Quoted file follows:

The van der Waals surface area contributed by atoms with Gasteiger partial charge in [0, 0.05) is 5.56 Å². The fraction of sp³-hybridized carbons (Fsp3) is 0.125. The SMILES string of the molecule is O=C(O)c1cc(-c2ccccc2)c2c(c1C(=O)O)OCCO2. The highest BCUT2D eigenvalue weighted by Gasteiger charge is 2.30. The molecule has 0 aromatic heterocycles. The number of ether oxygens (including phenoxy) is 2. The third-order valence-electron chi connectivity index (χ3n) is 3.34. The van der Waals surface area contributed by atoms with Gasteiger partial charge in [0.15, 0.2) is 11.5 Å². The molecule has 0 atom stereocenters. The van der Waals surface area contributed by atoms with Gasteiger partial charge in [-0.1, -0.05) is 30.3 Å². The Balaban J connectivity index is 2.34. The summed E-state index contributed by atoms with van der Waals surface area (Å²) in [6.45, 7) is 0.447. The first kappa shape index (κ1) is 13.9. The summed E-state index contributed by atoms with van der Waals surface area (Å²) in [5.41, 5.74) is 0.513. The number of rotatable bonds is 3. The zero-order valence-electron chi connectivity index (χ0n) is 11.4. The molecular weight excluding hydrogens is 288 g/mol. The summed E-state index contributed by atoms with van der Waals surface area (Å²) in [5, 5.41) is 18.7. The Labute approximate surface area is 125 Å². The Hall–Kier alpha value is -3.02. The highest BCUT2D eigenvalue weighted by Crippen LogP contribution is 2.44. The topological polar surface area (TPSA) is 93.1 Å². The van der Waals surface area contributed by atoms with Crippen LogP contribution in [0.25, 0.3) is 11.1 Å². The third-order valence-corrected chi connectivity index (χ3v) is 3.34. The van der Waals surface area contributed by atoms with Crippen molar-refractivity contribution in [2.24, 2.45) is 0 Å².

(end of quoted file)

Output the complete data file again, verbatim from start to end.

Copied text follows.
The van der Waals surface area contributed by atoms with Gasteiger partial charge in [0, 0.05) is 5.56 Å². The fraction of sp³-hybridized carbons (Fsp3) is 0.125. The SMILES string of the molecule is O=C(O)c1cc(-c2ccccc2)c2c(c1C(=O)O)OCCO2. The highest BCUT2D eigenvalue weighted by Gasteiger charge is 2.30. The molecule has 0 aromatic heterocycles. The number of ether oxygens (including phenoxy) is 2. The third-order valence-electron chi connectivity index (χ3n) is 3.34. The van der Waals surface area contributed by atoms with Gasteiger partial charge in [0.15, 0.2) is 11.5 Å². The molecule has 0 atom stereocenters. The van der Waals surface area contributed by atoms with Gasteiger partial charge in [-0.1, -0.05) is 30.3 Å². The Balaban J connectivity index is 2.34. The summed E-state index contributed by atoms with van der Waals surface area (Å²) in [6.45, 7) is 0.447. The first kappa shape index (κ1) is 13.9. The summed E-state index contributed by atoms with van der Waals surface area (Å²) in [5.41, 5.74) is 0.513. The number of rotatable bonds is 3. The zero-order valence-electron chi connectivity index (χ0n) is 11.4. The molecular weight excluding hydrogens is 288 g/mol. The summed E-state index contributed by atoms with van der Waals surface area (Å²) in [5, 5.41) is 18.7. The Labute approximate surface area is 125 Å². The Hall–Kier alpha value is -3.02. The highest BCUT2D eigenvalue weighted by Crippen LogP contribution is 2.44. The topological polar surface area (TPSA) is 93.1 Å². The van der Waals surface area contributed by atoms with Crippen LogP contribution in [0.25, 0.3) is 11.1 Å². The third-order valence-corrected chi connectivity index (χ3v) is 3.34. The van der Waals surface area contributed by atoms with Crippen molar-refractivity contribution in [2.24, 2.45) is 0 Å².